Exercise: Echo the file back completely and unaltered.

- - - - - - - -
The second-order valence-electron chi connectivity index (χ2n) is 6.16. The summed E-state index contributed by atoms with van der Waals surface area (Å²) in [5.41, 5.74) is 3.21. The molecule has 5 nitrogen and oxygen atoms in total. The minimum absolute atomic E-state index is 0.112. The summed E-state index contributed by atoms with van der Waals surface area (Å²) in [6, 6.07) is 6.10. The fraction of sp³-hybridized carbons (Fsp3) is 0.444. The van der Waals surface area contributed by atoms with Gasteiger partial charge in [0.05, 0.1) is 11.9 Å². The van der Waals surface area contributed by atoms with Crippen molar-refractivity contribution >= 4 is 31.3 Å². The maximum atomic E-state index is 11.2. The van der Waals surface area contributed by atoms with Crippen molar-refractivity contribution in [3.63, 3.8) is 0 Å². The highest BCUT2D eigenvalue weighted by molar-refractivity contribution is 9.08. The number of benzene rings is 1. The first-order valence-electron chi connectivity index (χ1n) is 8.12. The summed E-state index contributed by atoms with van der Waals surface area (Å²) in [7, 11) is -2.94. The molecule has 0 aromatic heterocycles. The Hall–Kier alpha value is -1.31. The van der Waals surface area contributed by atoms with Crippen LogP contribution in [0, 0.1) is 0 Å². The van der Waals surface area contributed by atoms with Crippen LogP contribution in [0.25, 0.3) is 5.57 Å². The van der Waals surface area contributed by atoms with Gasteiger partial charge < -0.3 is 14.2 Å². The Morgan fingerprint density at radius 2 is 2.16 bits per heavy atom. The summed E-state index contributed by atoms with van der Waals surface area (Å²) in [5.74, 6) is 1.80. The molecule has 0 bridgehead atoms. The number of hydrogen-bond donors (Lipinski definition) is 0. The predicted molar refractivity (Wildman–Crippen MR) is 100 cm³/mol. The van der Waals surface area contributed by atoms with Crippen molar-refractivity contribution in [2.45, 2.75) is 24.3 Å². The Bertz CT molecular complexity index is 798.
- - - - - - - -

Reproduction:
The second-order valence-electron chi connectivity index (χ2n) is 6.16. The summed E-state index contributed by atoms with van der Waals surface area (Å²) in [5.41, 5.74) is 3.21. The molecule has 5 nitrogen and oxygen atoms in total. The minimum absolute atomic E-state index is 0.112. The summed E-state index contributed by atoms with van der Waals surface area (Å²) in [6, 6.07) is 6.10. The fraction of sp³-hybridized carbons (Fsp3) is 0.444. The van der Waals surface area contributed by atoms with Gasteiger partial charge in [0.05, 0.1) is 11.9 Å². The van der Waals surface area contributed by atoms with Crippen molar-refractivity contribution >= 4 is 31.3 Å². The maximum atomic E-state index is 11.2. The van der Waals surface area contributed by atoms with Crippen molar-refractivity contribution in [3.63, 3.8) is 0 Å². The highest BCUT2D eigenvalue weighted by molar-refractivity contribution is 9.08. The number of benzene rings is 1. The first-order valence-electron chi connectivity index (χ1n) is 8.12. The summed E-state index contributed by atoms with van der Waals surface area (Å²) in [7, 11) is -2.94. The molecule has 0 aromatic heterocycles. The Hall–Kier alpha value is -1.31. The van der Waals surface area contributed by atoms with Crippen LogP contribution in [0, 0.1) is 0 Å². The van der Waals surface area contributed by atoms with Crippen LogP contribution in [0.25, 0.3) is 5.57 Å². The van der Waals surface area contributed by atoms with Gasteiger partial charge < -0.3 is 14.2 Å². The Morgan fingerprint density at radius 2 is 2.16 bits per heavy atom. The summed E-state index contributed by atoms with van der Waals surface area (Å²) in [5.74, 6) is 1.80. The molecule has 0 bridgehead atoms. The number of hydrogen-bond donors (Lipinski definition) is 0. The predicted molar refractivity (Wildman–Crippen MR) is 100 cm³/mol. The van der Waals surface area contributed by atoms with Crippen molar-refractivity contribution in [2.45, 2.75) is 24.3 Å². The Bertz CT molecular complexity index is 798.